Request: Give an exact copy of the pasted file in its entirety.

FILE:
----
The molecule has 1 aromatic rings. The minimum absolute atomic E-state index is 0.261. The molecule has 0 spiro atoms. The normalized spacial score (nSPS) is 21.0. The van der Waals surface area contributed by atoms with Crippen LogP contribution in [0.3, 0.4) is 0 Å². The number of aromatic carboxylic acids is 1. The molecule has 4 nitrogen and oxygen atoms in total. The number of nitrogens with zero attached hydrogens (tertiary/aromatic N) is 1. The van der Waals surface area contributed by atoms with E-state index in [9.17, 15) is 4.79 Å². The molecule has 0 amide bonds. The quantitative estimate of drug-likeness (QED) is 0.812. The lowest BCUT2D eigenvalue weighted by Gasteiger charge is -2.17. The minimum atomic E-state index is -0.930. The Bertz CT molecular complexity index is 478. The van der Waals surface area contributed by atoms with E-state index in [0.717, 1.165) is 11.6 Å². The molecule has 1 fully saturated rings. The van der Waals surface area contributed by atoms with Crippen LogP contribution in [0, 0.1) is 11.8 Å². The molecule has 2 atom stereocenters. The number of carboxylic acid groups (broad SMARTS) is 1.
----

The molecule has 1 aromatic rings. The minimum absolute atomic E-state index is 0.261. The molecule has 0 spiro atoms. The normalized spacial score (nSPS) is 21.0. The van der Waals surface area contributed by atoms with Crippen LogP contribution in [0.3, 0.4) is 0 Å². The number of aromatic carboxylic acids is 1. The molecule has 4 nitrogen and oxygen atoms in total. The number of nitrogens with zero attached hydrogens (tertiary/aromatic N) is 1. The van der Waals surface area contributed by atoms with E-state index in [9.17, 15) is 4.79 Å². The molecule has 0 amide bonds. The quantitative estimate of drug-likeness (QED) is 0.812. The lowest BCUT2D eigenvalue weighted by Gasteiger charge is -2.17. The minimum atomic E-state index is -0.930. The Bertz CT molecular complexity index is 478. The van der Waals surface area contributed by atoms with E-state index in [0.717, 1.165) is 11.6 Å². The molecule has 1 fully saturated rings. The van der Waals surface area contributed by atoms with Crippen LogP contribution in [0, 0.1) is 11.8 Å². The molecule has 2 atom stereocenters. The number of carboxylic acid groups (broad SMARTS) is 1.